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Home > Virtual Cruises > Middle East Virtual
Middle East Virtual
Day 1: Dubai
Day 2: Muscat
Day 3: Embarkation in Muscat
Day 4: At Sea
Day 5: Salalah
Day 6: Aden
Day 7: Aqaba
Day 8: Suez Canal
Day 9: Crete, Heading Home from Piraeus
Related Links
Europa ship review
Europa Member reviews
Hapag-Lloyd Messages
Day 4: Friday, At Sea
At SeaOn our itinerary, today is listed as a "day of recuperation at sea," and boy is that ever appreciated!

As has been usual all week (it's the jet lag), I awoke at 5 a.m., in time for the sunrise. The landscape of the Indian Ocean all around us is flat -- just sea -- and by the time most folks are stirring, I've finished a book on the balcony (it's the coolest time of the day to be there), swam in the ship's lap-friendly saltwater pool, warmed up in the Jacuzzi, sipped a coffee and toured Europa quite thoroughly.

It didn't take long. The ship's size is, in my book, perfect. It is big enough to offer all the amenities: a selection of lounges, restaurants, two theaters and ancillary areas such as the library; a full-service spa and a splendid fitness center (with a deck for nude sunbathing!); a small-but-nice kids' facility (we've only seen a handful of youngsters); and a craft room -- for adults!

This is not a ship that offers a jam-packed entertainment schedule on sea days and that's a lovely invitation to simply relax. Breakfast in Europa, the main dining room, was elegant in one way and strangely casual in another; there's a buffet that seems out of place here. But on sea days you can also order from a menu -- think tuna carpaccio or shrimp or Belgian waffles -- and Champagne is poured. Good incentive to linger! At one point the captain came on the blow horn to announce that dolphins could be spied portside, and indeed, there were schools and schools arching and diving.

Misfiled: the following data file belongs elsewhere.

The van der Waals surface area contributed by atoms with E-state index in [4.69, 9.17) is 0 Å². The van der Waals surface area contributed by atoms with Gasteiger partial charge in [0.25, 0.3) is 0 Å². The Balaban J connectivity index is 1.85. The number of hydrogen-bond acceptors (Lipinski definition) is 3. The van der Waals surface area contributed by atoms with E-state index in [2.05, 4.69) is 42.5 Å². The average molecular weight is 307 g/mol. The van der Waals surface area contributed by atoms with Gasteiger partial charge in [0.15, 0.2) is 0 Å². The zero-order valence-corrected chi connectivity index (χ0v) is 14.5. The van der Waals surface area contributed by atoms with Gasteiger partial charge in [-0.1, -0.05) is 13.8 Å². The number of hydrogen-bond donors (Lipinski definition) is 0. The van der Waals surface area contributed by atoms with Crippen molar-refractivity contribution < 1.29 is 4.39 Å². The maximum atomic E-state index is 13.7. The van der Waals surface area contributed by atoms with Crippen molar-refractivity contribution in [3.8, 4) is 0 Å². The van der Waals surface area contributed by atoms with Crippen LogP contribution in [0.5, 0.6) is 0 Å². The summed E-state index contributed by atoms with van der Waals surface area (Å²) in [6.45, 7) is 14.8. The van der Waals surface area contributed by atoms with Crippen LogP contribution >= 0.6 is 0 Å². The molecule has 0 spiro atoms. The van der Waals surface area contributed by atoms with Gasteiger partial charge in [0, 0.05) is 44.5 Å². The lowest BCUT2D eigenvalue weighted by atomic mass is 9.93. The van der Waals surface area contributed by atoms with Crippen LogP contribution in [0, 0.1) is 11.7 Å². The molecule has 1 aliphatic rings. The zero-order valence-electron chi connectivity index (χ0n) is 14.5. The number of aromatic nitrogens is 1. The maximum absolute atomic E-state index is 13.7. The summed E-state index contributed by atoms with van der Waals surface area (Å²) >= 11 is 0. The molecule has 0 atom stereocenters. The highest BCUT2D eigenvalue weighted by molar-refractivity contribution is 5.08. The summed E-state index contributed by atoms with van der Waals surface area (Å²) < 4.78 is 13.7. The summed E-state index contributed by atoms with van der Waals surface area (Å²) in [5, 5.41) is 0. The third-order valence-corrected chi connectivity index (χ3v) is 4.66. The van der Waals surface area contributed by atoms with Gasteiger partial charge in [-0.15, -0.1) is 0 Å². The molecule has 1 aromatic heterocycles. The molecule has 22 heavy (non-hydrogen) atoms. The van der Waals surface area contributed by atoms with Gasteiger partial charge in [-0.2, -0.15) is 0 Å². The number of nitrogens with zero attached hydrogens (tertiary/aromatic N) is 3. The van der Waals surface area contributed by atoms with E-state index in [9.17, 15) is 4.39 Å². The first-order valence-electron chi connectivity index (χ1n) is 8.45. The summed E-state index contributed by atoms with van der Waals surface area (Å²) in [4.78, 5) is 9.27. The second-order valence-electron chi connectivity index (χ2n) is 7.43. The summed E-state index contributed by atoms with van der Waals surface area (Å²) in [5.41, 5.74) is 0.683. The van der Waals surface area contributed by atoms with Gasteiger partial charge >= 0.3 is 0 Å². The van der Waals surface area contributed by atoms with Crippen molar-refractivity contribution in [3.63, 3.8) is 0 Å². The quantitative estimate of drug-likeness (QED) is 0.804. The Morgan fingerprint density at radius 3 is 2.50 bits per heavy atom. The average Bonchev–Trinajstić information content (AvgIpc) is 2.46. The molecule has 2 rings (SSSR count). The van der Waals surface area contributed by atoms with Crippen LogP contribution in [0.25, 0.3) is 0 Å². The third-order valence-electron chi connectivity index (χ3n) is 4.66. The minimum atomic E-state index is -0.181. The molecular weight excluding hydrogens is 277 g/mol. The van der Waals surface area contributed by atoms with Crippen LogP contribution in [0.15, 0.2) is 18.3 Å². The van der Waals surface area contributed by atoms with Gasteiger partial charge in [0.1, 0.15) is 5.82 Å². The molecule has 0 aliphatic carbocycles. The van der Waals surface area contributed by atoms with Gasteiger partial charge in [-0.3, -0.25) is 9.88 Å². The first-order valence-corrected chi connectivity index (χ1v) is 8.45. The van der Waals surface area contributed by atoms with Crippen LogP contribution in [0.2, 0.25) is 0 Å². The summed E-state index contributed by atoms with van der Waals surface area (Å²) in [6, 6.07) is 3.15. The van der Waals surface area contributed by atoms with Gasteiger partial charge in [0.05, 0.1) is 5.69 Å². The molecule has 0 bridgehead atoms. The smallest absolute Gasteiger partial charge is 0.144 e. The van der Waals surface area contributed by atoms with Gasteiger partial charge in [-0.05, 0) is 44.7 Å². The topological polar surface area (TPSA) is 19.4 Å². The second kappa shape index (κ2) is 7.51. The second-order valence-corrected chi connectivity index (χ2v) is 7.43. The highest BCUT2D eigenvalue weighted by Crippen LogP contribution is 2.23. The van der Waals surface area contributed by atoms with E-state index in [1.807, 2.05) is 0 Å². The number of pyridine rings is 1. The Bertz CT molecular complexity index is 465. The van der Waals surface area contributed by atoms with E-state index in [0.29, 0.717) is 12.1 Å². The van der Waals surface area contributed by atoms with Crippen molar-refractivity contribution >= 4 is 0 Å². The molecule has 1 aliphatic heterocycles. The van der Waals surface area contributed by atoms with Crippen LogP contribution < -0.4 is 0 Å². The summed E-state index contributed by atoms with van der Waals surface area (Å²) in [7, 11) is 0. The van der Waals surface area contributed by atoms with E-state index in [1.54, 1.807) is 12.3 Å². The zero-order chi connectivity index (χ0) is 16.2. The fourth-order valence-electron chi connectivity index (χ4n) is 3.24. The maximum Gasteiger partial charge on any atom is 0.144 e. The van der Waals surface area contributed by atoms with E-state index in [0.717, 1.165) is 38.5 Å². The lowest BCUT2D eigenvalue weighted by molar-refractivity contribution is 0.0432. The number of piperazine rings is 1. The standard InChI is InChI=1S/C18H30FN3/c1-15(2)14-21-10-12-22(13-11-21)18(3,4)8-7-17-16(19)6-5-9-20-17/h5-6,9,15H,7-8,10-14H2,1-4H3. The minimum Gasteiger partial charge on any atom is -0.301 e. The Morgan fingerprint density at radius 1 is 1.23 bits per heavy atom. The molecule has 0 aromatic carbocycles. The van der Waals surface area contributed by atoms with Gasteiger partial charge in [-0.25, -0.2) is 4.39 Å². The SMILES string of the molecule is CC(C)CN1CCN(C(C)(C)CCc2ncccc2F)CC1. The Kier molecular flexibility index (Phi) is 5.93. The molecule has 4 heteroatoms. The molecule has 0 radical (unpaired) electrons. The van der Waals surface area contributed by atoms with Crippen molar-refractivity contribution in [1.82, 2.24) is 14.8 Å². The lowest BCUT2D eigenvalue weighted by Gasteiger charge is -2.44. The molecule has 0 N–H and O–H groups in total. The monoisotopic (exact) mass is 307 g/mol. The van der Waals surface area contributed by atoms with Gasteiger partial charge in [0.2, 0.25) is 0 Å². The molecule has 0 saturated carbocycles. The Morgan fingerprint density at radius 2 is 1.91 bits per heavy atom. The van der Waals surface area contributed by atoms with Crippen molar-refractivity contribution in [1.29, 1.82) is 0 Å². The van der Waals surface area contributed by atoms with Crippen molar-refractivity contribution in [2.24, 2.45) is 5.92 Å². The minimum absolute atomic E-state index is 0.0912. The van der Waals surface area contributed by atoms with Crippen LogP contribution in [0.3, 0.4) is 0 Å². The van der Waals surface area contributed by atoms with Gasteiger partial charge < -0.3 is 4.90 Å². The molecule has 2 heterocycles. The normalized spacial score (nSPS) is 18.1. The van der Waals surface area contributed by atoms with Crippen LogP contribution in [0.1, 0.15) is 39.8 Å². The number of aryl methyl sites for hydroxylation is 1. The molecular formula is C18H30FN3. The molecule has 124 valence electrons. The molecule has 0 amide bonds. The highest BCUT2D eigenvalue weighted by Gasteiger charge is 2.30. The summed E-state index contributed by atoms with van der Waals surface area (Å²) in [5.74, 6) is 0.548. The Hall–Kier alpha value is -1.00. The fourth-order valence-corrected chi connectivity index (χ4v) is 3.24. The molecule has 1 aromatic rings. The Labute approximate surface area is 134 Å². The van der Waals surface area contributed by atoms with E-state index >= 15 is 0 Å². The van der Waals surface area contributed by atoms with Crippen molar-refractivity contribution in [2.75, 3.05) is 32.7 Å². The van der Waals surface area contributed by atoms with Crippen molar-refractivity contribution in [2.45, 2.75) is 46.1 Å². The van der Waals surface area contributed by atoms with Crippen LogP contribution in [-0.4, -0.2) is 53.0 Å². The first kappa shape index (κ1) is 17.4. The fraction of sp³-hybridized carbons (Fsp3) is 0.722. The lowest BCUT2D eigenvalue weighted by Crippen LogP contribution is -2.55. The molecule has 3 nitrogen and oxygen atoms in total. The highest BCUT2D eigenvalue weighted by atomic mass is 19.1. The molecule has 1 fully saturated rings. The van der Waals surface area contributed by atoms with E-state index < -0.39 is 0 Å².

Europa's restaurants deserve a mention. Beyond Europa -- its main eatery, a tall, elegant space with gorgeous picture windows -- there is Venezia, which is Italian (obviously), and Oriental, which features a range of Asian cuisines. Reservations are encouraged though there is no service fee; what's interesting is that they only turn a table once -- so you can arrive as you please anytime between 7 and 9:30 p.m. The main dining room, in contrast, is an assigned-table, assigned-tablemate venue -- not our favorite way to sup on cruise ships -- but the table ownership situation (you can show up anytime between 7 and 9:30 p.m. here as well) at least affords some flexibility. Interestingly, though, we learned it was possible to avoid the assigned dining experience.

At the suggestion of the maitre d' -- and in large part because we were just one of six English speaking passengers onboard this trip -- he devised a plan for us. Knowing in advance which nights featured special themes in the various restaurants, including the Lido, the ship's buffet-but-not venue, he arranged two-tops throughout our two week cruise at the entire range of eateries. A part of me balked at over-committing ourselves (what if we felt like Asian when we were slated for Italian?) but the other part appreciated the fact that I didn't have to think about where to dine. And matching up the dates with the itineraries -- after a busy day at Jordan's Petra, no doubt the buffet would be a marvelous choice -- it seemed a good idea. He'll create such a dining scheme for any passenger; just ask.

Tonight was formal night -- and every man on the ship donned black (or red or blue) tie. One nice touch: Passengers mingled in the atrium, with drinks and hors d'oeuvres, before being introduced to the captain. The ship's master actually spent a lovely few minutes chatting with every passenger who wished, and a photo was taken before heading into the Europa Theater, for what then constituted the usual "welcome" reception. His speech was lengthy (and in German, but once you've heard one you've heard 'em all), and the introduction of officers brief and to the point.

After a strange dinner at Venezia -- the food was delicious but I'm still not used to the formal rhythm of service (it's slower than I'm used to, as well) -- the fog-of-sleep closed in. It was an early night.
Day 3: Embarkation in Muscat red arrow Day 5: Salalah

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